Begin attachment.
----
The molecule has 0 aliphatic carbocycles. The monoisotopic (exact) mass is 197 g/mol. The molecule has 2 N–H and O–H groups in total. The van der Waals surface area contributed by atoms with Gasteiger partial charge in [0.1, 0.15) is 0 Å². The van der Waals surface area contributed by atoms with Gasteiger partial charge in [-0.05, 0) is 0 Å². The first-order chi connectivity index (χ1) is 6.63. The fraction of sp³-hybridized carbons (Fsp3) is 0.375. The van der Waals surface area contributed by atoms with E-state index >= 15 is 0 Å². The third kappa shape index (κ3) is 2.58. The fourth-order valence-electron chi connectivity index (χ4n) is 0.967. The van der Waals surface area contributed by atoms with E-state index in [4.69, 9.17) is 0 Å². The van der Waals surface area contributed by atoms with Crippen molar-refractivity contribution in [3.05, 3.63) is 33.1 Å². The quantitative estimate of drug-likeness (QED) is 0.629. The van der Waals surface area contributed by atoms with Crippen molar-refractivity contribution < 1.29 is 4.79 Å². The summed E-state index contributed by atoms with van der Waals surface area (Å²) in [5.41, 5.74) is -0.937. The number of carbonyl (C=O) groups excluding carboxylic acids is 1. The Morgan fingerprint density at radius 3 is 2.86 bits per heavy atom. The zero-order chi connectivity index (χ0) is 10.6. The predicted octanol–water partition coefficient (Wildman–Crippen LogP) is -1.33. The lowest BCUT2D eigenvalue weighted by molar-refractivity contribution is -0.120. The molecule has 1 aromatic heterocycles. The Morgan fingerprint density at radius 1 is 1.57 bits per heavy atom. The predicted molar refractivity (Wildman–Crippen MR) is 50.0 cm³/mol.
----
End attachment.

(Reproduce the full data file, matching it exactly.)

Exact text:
The molecule has 0 aliphatic carbocycles. The monoisotopic (exact) mass is 197 g/mol. The molecule has 2 N–H and O–H groups in total. The van der Waals surface area contributed by atoms with Gasteiger partial charge in [0.1, 0.15) is 0 Å². The van der Waals surface area contributed by atoms with Gasteiger partial charge in [-0.05, 0) is 0 Å². The first-order chi connectivity index (χ1) is 6.63. The fraction of sp³-hybridized carbons (Fsp3) is 0.375. The van der Waals surface area contributed by atoms with E-state index >= 15 is 0 Å². The third kappa shape index (κ3) is 2.58. The fourth-order valence-electron chi connectivity index (χ4n) is 0.967. The van der Waals surface area contributed by atoms with E-state index in [4.69, 9.17) is 0 Å². The van der Waals surface area contributed by atoms with Crippen molar-refractivity contribution in [3.05, 3.63) is 33.1 Å². The quantitative estimate of drug-likeness (QED) is 0.629. The van der Waals surface area contributed by atoms with Crippen molar-refractivity contribution < 1.29 is 4.79 Å². The summed E-state index contributed by atoms with van der Waals surface area (Å²) in [5.41, 5.74) is -0.937. The number of carbonyl (C=O) groups excluding carboxylic acids is 1. The Morgan fingerprint density at radius 3 is 2.86 bits per heavy atom. The zero-order chi connectivity index (χ0) is 10.6. The predicted octanol–water partition coefficient (Wildman–Crippen LogP) is -1.33. The lowest BCUT2D eigenvalue weighted by molar-refractivity contribution is -0.120. The molecule has 1 aromatic heterocycles. The Morgan fingerprint density at radius 1 is 1.57 bits per heavy atom. The predicted molar refractivity (Wildman–Crippen MR) is 50.0 cm³/mol.